Venezuela death toll rises
as unrest enters fourth week
bringing the total number of deaths to 12 this month, as anti-government protests
entered a fourth week with mass "sit-ins" to press for early elections.
Merida died from a gunshot in the neck at a rally in favor of President Nicolas
Maduro's government, the state ombudsman and prosecutor's office said.
agricultural state of Barinas, the state prosecutor's office added without specifying
motivated shootings and clashes between security forces armed with rubber
bullets and tear gas and protesters wielding rocks and Molotov cocktails.
connivance, while the opposition says he is a dictator repressing peaceful protest.
and autonomy for the opposition-led congress. But protests are also fueled by
the crippling economic crisis in the oil-rich nation of 30 million people.
a 66-year-old homemaker, who said police used rubber bullets against protesters
blocking a Caracas avenue with trash and bathtubs in the early morning.
signs denouncing shortages, inflation and violent crime as they chanted: "This
government has fallen!"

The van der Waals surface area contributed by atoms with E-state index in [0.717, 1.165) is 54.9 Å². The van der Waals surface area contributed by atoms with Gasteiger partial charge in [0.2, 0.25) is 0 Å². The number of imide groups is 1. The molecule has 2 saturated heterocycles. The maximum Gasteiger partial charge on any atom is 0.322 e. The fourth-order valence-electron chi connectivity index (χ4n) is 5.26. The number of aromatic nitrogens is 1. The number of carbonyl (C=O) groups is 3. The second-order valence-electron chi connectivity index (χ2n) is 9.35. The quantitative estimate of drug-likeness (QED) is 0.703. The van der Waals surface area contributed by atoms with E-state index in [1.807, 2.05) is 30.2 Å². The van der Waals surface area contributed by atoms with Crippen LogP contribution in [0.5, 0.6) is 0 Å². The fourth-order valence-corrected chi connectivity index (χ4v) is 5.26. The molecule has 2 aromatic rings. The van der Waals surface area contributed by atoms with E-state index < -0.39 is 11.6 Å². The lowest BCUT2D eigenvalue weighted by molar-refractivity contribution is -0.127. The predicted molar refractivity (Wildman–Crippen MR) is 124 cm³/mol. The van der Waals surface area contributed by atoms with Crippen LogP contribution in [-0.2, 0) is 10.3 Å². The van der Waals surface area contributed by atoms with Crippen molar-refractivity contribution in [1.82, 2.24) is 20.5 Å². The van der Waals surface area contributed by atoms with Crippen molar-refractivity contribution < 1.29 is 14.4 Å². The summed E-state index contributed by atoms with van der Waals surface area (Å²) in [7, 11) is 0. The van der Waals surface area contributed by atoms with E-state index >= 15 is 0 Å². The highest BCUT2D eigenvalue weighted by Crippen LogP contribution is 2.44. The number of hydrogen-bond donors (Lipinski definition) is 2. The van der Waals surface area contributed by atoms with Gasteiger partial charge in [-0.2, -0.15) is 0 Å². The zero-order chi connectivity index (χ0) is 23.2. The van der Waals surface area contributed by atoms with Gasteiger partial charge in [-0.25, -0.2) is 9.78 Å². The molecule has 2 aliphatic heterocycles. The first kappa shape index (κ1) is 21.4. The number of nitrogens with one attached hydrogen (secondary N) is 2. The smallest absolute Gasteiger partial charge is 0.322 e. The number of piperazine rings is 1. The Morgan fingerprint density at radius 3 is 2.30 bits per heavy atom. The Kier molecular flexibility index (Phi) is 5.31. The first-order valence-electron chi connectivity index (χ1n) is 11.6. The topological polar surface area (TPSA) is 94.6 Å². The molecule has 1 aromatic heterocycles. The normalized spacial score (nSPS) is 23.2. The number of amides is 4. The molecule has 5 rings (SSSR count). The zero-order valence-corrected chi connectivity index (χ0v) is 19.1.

hundreds of people sat, carrying bags of supplies, playing card games, and
shielding themselves from the sun with hats and umbrellas.
states, some played the board-game Ludo, while others played soccer or enjoyed
some people sat down to play Scrabble and others cooked soup over small fires
in the streets.
mid-afternoon, when scattered skirmishes broke out and the shooting incidents
at night bandits and killers," Socialist Party official Diosdado Cabello said of the
opposition. "Let me tell them straight ... Nicolas (Maduro) is not going."
months of mayhem sparked by protests against Maduro, the 54-year-old successor
to late leader Hugo Chavez.
powers of the opposition-controlled congress. The court quickly reversed course,
but its widely condemned move still galvanized the opposition.
of two-time presidential candidate Henrique Capriles,
who would be an opposition favorite to replace Maduro,
gave further impetus to the demonstrations.
because the day will come that we are all coming to the
street until this government goes," said Gladys Avariano,
a 62-year-old lawyer, under an umbrella at the Caracas
over the protests, with 636 still detained as of Monday, according to local rights
group Penal Forum.
has called for local state elections - delayed from last year - to be held soon.
sign the government will allow the next presidential election, slated for late 2018, to
be brought forward as the opposition demands.
ruling Socialist Party would fare badly in any free and fair vote at the moment.
as a silent protest held on Saturday and Monday's "sit-ins".
government areas, most poor Venezuelans are more preoccupied with putting food
on the table.
Otero in Caracas, and Anggy Polanco and Carlos Eduardo Ramirez in San Cristobal;
Writing by Girish Gupta and Andrew Cawthorne; Editing by James Dalgleish and